Wednesday, July 1, 2009

Technology and accidents

Several recent highly publicized plane crashes, along with the accident on the D.C. subway system (Metro), have got me thinking, albeit not very coherently, about accidents and technology. The Metro accident hits closest to home for me. Was it the kind of thing bound to occur sooner or later given the (presumed) pitfalls of reliance on an automated computerized system, or could it have been prevented by, say, a back-up system? Such a back-up would no doubt have been expensive, but I believe airplanes have them, at least in a rudimentary form, and so do, I believe, nuclear power plants, so why shouldn't subways? Perrow's work on 'normal accidents', which I've heard about but not read, suggests that not all accidents can be eliminated, especially in technologically complex environments; still, that is no reason not to try to make transport and other systems as safe as possible.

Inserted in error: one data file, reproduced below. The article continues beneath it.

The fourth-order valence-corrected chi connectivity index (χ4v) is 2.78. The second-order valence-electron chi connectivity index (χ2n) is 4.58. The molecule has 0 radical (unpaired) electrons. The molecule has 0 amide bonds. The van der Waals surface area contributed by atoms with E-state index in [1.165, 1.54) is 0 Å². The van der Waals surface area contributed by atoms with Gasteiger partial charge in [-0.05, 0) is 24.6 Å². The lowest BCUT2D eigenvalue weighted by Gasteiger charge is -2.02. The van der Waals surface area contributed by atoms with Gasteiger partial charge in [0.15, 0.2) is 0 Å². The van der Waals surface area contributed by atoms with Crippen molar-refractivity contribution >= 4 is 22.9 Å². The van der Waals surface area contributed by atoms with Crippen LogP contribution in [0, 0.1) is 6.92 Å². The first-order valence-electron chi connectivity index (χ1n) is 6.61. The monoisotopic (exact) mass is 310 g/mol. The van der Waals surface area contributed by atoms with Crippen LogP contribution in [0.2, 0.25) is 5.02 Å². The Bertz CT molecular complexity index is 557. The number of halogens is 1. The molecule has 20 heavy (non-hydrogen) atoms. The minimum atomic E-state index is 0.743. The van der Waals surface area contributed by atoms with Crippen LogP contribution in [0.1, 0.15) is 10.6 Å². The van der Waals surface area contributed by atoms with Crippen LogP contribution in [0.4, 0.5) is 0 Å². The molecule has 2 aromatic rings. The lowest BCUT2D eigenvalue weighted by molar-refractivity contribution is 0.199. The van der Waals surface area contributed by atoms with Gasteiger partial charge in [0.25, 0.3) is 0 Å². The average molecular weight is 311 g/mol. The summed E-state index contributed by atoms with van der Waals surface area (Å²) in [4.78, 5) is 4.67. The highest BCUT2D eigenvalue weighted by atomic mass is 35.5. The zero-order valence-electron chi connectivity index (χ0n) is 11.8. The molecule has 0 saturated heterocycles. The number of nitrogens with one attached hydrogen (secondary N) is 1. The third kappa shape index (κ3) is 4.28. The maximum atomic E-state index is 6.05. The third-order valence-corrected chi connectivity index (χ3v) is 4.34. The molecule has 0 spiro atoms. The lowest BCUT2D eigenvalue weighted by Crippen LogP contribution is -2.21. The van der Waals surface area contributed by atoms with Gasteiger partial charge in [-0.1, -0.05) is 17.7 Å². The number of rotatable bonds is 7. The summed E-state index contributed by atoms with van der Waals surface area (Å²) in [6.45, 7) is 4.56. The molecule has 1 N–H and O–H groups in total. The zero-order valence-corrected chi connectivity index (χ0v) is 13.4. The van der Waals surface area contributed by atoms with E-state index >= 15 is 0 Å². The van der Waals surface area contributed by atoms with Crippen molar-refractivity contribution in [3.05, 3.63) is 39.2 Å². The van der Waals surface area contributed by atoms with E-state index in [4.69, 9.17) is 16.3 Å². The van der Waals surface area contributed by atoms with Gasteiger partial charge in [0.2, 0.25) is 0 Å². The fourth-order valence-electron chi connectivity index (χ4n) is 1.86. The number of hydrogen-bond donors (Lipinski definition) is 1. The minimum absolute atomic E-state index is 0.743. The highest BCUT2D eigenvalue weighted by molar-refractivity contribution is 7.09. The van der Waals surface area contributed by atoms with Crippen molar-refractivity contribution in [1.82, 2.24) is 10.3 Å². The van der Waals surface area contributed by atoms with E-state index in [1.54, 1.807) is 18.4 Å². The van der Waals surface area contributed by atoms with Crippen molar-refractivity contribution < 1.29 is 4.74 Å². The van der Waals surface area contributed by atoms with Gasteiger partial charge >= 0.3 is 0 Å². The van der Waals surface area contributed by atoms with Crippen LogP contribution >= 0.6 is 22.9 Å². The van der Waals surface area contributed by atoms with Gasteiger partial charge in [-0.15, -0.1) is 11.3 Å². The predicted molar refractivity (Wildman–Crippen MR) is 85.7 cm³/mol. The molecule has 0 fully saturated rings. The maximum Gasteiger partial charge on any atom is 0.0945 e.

The Metro accident is a tragedy, obviously, for those who were killed and injured and for their families; it also will inconvenience everyone who uses, either regularly or occasionally, the Red line, as service on that line will be slower than usual. Moreover, because the whole Metro system is going to be operating in manual (non-automatic) mode for an indefinite period (at least according to what I heard last night on the news), the service on the system as a whole will be slower. Of course, safety matters more than speed, but in a metropolitan area already choking on its traffic -- an area where one can easily get the impression that no one does anything except drive around all day and clog up the roads -- anything that makes the subway less fast and efficient is bound to be unwelcome, to say the least.

On a related issue: See this post on the projected high-speed rail line between San Francisco and L.A.

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